In 1996, the Bandera Azul (Blue Flag) ecological program was designed to allow for development while curbing the issues caused by mass tourism. They work with local communities to help protect the environment in popular areas, and evaluate beachfront locations for water quality and pollution standards. They offer the highly publicized and prestigious Blue Flag award each year following their evaluations, providing incentive for coastal areas to stay pristine. (Santa Teresa beach, home of Casa Teresa, received a Blue Flag award in 2018 and was additionally awarded “Best for Surfing”!)

Now, Costa Rica has one of the highest rates of land protection in the world, with 28% of its land under protection in the form of national parks, wildlife refuges, and nature reserves. It boasts 28 national parks, 3 of which are UNESCO world heritage sites. Costa Rica has consistently appeared on lists of ethical travel destinations for its progressive policies and environmental protection standards.

In 2018, Costa Rica was ranked 30th in the world for their policies by the Environmental Protection Institute. As another monumental moment in Costa Rica’s history, in 2018 it set an ambitious goal to be the first carbon-neutral country in the world by 2021. Regardless of whether or not that will happen, it showcases Costa Rica tourism’s forward-facing mentality when it comes to sustainability. It’s a pretty remarkable target, but suited for a remarkable place!

A Haven For Ecotourism

Costa Rican monkeys sitting on a jungle branch eating

Ecotourism is defined as “responsible travel to natural areas that conserves the environment, sustains the well-being of the local people, and involves interpretation and education” (FINE, 2015). If you know a thing or two about the spectacular environment and wildlife to be found in Costa Rica, it’s not hard to guess why ecotourism took off. In the late 90s, Costa Rica was known as the “poster child” for ecotourism—and it holds that reputation to this day.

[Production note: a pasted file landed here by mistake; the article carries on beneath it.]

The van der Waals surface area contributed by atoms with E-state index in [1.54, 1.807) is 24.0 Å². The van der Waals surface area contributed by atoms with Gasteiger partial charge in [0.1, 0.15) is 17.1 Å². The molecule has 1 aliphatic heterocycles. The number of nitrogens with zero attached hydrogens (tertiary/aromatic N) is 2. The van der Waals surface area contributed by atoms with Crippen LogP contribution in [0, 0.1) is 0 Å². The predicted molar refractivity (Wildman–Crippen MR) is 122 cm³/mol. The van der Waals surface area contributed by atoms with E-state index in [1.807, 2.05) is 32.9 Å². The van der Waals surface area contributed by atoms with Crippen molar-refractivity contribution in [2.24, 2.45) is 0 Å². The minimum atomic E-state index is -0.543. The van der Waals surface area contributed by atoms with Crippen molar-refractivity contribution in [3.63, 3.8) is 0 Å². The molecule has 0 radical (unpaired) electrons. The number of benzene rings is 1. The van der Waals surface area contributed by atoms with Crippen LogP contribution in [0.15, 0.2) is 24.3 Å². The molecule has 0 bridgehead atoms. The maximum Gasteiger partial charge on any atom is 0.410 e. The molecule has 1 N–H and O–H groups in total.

What better way to support sustainable policies as a foreign visitor than by being a responsible ecotourist? Costa Rica tourism boosts a huge portion of the economy, so by visiting and enjoying the national parks and private nature reserves, you’ll be supporting a nation that cares about their environment and wants to see it thrive.

The Rise Of Adventure Tourism

Another major draw in recent Costa Rica history is adventure tourism. Its definition is subjective. It can either be extreme, like skydiving, bungee jumping, or mountain climbing, but it can also be more low-key, like a hike through a jungle or a paddleboard down a river.

Here’s some of the Costa Rica adventure tourism draws that have exploded in popularity in recent history:

With its abundance of wild natural landscapes and an industry centered around the thrill of the outdoors, Costa Rica tourism is perfectly geared towards the adventurous traveler.

Casa Teresa: The Finest Retreat For Your Next Adventure

We’re only scratching the surface of Costa Rica’s history. There’s so much more to discover—keep reading our blog and website to learn why you should come embrace the pura vida!

Whether you’re considering Costa Rica tourism for its ecology, for an adventure, or just for pure tropical relaxation, there is no finer luxury accommodation for your Costa Rican adventure than Casa Teresa. Contact us today to book your stay.